The First Professional Women Historians  in Lithuania (1918-1940)


Valdas Selenis



The very first non-professional woman historian was Konstancija Skirmuntaitė (Skirmuntowna) (1885-1934). Her first work Dzieje Litwy (History of Lithuania) was published in Polish in 1886 (and in Lithuanian released in 1887 by USA émigrés). After the Declaration of Independence of Lithuania in 1918 till the Second World War were only 9 women historians. 8 of them were educated professionally at the universities of Switzerland, Austria, Germany and Lithuania (in Kaunas). Speaking in terms of social origin they came from families of aristocracy, intelligentsia and well-off farmers. In the university of Kaunas (the only one formal institution in that period) 79  men and 114 women studied history. In spite of this, as we can see, women composed a very small part of community of historians during interwar period (approximately 12 percents), 4 of them had gained Ph.D. degrees. The very first woman proffesional historian Marija Andziulytė-Ruginienė defended her Ph.d. thesis in 1923 in Fribourg. The only one woman lecturer and docent (associate professor) in the University of Kaunas was Marija Rudzinskaitė-Arcimavičienė, who had only master degree, which she received in 1910 at the University of Moscow.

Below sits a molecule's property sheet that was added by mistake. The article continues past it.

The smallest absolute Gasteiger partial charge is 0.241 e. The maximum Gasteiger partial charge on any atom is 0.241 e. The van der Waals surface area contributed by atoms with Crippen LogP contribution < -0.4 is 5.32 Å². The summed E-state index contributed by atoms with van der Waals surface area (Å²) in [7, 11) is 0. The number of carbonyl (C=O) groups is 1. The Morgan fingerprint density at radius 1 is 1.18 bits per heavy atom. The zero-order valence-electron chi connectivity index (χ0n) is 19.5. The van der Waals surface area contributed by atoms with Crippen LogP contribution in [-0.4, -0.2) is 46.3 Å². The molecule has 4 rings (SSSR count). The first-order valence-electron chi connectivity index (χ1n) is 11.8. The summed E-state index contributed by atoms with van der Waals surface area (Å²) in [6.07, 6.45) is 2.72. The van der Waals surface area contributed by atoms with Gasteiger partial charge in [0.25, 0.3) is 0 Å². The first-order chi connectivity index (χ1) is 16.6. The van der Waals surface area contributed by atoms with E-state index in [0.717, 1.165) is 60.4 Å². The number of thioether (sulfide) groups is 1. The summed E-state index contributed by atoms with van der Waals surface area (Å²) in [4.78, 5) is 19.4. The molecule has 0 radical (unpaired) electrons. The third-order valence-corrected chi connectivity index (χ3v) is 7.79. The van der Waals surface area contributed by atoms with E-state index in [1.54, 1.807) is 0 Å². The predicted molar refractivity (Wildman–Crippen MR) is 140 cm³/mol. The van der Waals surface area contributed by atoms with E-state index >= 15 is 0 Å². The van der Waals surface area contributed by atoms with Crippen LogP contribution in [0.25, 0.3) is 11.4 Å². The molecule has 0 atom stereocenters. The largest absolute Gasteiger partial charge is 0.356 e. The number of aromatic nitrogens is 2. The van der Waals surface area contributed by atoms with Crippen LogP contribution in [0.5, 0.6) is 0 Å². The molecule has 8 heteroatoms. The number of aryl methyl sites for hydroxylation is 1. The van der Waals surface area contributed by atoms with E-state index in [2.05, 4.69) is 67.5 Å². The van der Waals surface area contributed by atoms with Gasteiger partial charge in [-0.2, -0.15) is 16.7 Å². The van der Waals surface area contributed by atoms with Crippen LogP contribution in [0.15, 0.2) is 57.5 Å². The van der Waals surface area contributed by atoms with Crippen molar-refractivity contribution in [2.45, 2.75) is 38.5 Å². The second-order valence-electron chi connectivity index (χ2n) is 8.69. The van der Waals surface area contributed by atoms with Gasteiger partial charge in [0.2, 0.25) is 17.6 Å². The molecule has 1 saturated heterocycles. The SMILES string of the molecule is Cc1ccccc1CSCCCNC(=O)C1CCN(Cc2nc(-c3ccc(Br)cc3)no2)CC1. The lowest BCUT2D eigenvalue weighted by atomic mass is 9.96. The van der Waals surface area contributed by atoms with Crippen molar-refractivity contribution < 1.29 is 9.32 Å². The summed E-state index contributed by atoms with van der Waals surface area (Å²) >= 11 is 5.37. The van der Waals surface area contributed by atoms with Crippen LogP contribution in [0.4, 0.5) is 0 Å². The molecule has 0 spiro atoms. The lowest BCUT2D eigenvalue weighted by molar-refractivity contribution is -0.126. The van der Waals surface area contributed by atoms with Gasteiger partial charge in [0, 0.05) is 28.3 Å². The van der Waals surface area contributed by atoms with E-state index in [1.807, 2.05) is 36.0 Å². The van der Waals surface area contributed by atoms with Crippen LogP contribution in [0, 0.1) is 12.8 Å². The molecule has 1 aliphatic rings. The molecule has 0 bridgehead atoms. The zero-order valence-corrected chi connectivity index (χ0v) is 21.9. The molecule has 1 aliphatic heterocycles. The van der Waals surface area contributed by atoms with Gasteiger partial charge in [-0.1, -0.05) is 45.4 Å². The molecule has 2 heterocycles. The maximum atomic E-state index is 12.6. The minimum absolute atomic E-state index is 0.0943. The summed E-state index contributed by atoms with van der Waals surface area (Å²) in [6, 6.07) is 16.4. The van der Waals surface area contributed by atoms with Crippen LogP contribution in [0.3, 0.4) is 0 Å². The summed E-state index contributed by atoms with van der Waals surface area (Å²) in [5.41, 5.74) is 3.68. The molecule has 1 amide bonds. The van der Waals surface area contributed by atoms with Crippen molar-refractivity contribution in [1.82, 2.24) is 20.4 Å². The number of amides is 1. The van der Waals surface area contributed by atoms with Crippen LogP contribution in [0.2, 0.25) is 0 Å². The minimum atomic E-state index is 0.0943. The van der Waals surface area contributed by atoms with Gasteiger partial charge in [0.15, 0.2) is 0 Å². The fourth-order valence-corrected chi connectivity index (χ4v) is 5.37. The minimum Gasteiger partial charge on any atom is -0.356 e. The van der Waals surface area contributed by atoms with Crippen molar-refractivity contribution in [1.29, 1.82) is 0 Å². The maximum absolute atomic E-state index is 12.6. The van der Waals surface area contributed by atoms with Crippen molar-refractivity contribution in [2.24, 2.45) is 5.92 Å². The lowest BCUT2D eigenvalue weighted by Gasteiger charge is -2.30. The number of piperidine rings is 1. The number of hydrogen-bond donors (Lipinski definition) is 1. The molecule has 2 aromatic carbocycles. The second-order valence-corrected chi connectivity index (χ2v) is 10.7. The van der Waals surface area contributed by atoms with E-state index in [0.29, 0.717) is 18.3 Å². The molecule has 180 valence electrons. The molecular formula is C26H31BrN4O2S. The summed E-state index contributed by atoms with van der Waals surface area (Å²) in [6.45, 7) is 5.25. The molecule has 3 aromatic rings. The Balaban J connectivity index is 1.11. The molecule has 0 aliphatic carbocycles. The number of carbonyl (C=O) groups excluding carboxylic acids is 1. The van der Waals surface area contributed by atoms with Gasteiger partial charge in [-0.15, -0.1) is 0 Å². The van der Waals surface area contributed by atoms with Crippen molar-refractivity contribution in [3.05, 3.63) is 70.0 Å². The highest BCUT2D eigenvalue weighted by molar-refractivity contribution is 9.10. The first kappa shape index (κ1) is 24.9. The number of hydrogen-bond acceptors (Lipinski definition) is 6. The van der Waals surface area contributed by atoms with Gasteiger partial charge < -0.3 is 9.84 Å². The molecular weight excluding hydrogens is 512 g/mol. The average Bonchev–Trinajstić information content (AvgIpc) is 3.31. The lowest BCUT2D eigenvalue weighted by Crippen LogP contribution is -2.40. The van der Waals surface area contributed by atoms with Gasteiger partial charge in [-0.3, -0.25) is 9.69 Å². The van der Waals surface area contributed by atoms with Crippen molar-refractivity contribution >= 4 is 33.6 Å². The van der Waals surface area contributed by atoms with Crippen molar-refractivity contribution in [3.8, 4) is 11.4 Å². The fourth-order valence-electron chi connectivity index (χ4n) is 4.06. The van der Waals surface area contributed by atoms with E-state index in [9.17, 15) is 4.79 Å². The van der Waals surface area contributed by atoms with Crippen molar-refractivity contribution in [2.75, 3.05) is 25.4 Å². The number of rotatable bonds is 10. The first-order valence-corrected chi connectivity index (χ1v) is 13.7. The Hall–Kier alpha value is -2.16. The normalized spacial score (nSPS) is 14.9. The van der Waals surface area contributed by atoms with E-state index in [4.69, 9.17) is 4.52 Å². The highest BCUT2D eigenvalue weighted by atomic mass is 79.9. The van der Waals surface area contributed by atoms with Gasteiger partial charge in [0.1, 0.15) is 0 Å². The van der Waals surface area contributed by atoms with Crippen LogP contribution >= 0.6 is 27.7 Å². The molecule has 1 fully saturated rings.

Why women historians were so few in that period? Firstly, the main reason is dominant notion of Lithuanian society that women shouldn't compete with men in the field of public professions. Instead of this, women are to take care of their families and children. In fact, only one of women, mentioned above, was not married. Men, who held the chairs in the university didn't want to allow women to occupy their places. Considering all this, women historians had the only chance to work as a secondary school teachers instead of pursuing academic career.